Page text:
Few actors have received such a talent as Rudolf Hrušínský, whose performances in front of the camera – for example in The Incinerator – still cause freezing in the audience. In his time, he also shone on stage, whether as Jago in Othello or Baron Krüg in White Disease.
Hrušínský did not need a distinctive costume or make-up, a look and expression was enough for him. “It has always had simplicity. Hrušínský was a genius of simplicity,” Jan Tříska once said of an artist who could masterfully play practically anything with the use of economical means. Whether it was a beast in the Incinerator or a poet of life who loves the beauty of the landscape in the Village of My Center. However, he was just as believable in the character of Major Kalaš from a series of still popular criminals.
Rudolf Hrušínský entered the history of Czech cinema mainly in one role, the devilishly ethereal Karel Kopfrkingl, who was fanatized by Nazi ideology, killed his Jewish wife, son and tried to kill his own daughter. The film adaptation of a psychological horror based on a model by Ladislav Fuks, shot by Juraj Herz during the political release in the late 1960s, ended up on the index during normalization – and so did Hrušínský.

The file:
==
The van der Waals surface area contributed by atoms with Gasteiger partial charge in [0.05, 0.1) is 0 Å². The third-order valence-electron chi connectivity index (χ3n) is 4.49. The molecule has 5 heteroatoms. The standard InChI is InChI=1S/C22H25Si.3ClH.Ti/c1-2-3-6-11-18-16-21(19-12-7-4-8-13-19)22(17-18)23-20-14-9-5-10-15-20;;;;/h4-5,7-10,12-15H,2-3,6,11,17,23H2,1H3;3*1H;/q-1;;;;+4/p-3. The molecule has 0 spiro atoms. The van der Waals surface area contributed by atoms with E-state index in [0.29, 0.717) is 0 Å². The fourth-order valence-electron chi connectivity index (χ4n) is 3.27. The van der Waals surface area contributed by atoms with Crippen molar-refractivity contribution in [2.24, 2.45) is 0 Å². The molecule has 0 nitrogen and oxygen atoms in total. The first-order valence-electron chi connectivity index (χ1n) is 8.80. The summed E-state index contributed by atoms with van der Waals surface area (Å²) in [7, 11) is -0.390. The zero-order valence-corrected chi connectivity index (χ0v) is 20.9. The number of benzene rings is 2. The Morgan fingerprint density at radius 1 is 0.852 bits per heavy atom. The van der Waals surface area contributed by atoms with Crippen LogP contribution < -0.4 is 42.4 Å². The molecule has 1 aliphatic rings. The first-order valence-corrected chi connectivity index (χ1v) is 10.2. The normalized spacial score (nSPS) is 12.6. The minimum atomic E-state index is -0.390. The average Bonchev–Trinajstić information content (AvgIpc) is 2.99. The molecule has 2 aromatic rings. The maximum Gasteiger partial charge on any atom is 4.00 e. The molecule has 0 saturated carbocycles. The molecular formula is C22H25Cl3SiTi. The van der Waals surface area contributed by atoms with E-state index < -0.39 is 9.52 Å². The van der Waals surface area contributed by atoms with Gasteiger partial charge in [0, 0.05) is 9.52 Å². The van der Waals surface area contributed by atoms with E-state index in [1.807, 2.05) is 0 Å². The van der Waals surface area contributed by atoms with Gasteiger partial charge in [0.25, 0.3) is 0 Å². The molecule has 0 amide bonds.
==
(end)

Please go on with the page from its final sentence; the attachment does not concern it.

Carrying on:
A deserving artist (and even a laureate of the Klement Gottwald State Prize) signed the manifesto Two Thousand Words in 1968 and refused to revoke his signature after the occupation of Czechoslovakia. He lost the opportunity to teach at the Faculty of Theater, cooperation with him was interrupted by television, radio and film, and roles in the National Theater also came sporadically. It took seven years, and František Vláčil broke the barrier when he pushed Hrušínský into the film The Smoke of the Potato Stem (by the way, referred to as Vláčil’s relief of the regime).
“I was happy for that. Before that, I sat at home thinking of unpleasant things for years. They prepared a perfect psychic murder for me,” Hrušínský, who met Vláčil later, wrote in his memoirs. For example, in the village of My Center, the director had a small role as grandfather Ticháček, who is being investigated by Dr. Skružný. In Vláčil’s very last film, The Mage (1987) about Karel Hynek Mácha, Rudolf Hrušínský then worked as a reciter of poetry verses.